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Irina Slav

Irina Slav

Irina is a writer for Oilprice.com with over a decade of experience writing on the oil and gas industry.

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New Regulations Could Kill Nigeria’s Promising Deepwater Oil Industry

Nigeria may lose up to 38 percent of its deepwater oil production under the terms of the proposed new Petroleum Industry Bill, Nigerian daily Punch reports, adding that this could happen by 2025. Further, the industry could lose almost a third of its deepwater production potential by 2030 because of the bill.

The long-awaited piece of legislation, which has been in the works since 2008, should replace a collection of more than a dozen separate laws and regulations. The country’s parliament plans to pass the new law in the first quarter of 2021.

However, according to the industry, the bill in its current form will hurt rather than help Nigeria’s oil production.

“The current PIB 2020 does not improve the investment environment for new project FIDs (final investment decisions) to be taken,” the country’s Oil Producers’ Trade Section said in a document cited by Punch.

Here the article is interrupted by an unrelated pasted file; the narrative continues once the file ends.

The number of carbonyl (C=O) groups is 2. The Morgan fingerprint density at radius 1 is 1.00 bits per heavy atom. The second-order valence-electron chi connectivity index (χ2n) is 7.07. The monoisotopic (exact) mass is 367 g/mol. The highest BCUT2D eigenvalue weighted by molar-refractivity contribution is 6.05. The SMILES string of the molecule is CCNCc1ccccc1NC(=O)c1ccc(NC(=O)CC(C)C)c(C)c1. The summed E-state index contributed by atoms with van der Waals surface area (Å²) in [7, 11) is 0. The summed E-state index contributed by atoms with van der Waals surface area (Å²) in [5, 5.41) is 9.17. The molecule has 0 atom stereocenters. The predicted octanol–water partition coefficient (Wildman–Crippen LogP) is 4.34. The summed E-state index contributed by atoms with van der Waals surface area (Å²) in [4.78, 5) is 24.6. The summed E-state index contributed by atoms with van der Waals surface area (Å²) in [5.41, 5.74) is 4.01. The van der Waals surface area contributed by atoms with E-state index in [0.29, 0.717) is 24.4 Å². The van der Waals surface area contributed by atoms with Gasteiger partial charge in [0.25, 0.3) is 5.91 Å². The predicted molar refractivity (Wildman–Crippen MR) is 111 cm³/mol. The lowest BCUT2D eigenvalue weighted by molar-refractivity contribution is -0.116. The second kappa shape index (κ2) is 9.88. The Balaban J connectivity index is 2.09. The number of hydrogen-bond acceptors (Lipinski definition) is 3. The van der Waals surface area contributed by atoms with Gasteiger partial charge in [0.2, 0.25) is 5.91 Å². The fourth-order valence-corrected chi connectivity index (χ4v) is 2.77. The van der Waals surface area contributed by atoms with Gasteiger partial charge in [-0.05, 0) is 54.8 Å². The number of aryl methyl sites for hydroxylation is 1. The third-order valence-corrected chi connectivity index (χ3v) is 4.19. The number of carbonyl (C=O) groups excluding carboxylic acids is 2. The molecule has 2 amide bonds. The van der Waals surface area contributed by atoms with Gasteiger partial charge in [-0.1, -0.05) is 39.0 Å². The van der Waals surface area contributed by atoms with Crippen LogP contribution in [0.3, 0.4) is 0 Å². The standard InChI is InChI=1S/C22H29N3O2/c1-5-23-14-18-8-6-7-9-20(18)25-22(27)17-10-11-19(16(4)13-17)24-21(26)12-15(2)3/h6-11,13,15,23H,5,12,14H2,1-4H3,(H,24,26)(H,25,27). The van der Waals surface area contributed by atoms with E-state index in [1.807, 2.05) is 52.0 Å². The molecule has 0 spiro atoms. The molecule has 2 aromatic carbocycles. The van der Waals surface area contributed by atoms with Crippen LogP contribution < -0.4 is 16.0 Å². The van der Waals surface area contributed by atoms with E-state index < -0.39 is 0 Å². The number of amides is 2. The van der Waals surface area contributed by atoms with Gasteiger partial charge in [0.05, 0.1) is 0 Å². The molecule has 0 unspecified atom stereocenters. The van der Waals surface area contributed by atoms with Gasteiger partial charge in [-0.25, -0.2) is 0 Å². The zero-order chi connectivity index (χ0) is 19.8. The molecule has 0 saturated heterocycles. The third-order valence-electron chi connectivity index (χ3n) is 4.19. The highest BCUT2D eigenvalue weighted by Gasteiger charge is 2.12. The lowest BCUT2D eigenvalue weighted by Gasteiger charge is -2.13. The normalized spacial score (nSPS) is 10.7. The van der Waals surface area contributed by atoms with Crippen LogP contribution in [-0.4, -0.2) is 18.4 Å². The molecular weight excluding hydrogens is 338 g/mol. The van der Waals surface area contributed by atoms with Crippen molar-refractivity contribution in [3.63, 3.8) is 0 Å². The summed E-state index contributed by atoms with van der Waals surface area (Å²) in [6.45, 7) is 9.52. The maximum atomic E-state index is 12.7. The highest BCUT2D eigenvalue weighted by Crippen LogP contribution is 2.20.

“With the right fiscal framework, OPTS could invest an additional about $9bn in deepwater projects to grow oil and gas development in Nigeria with resultant benefits for the nation,” the group, which comprises local and foreign oil and gas companies, also said in the document.

The current PIB, however, did not contain this framework, leaving space open for problems including “Uncompetitive fiscal terms, increasing cost, unsettled deepwater disputes, and upcoming deepwater lease expiry.” These would increase risks for investors, the group said, and prevent new investments, according to the Punch report.

Nigeria is Africa’s largest oil producer, but its oil wealth has been a curse. Rife corruption and environmental damage have plagued Nigeria’s oil history for decades. The Petroleum Industry Bill was meant to solve most of the industry’s problems and bring in more oil money by amending the royalty regime and production sharing agreement templates. Based on the industry’s complaints, it seems the bill is set to benefit the state but at the expense of the industry, which may not be the most sustainable and mutually beneficial decision.

By Irina Slav for Oilprice.com

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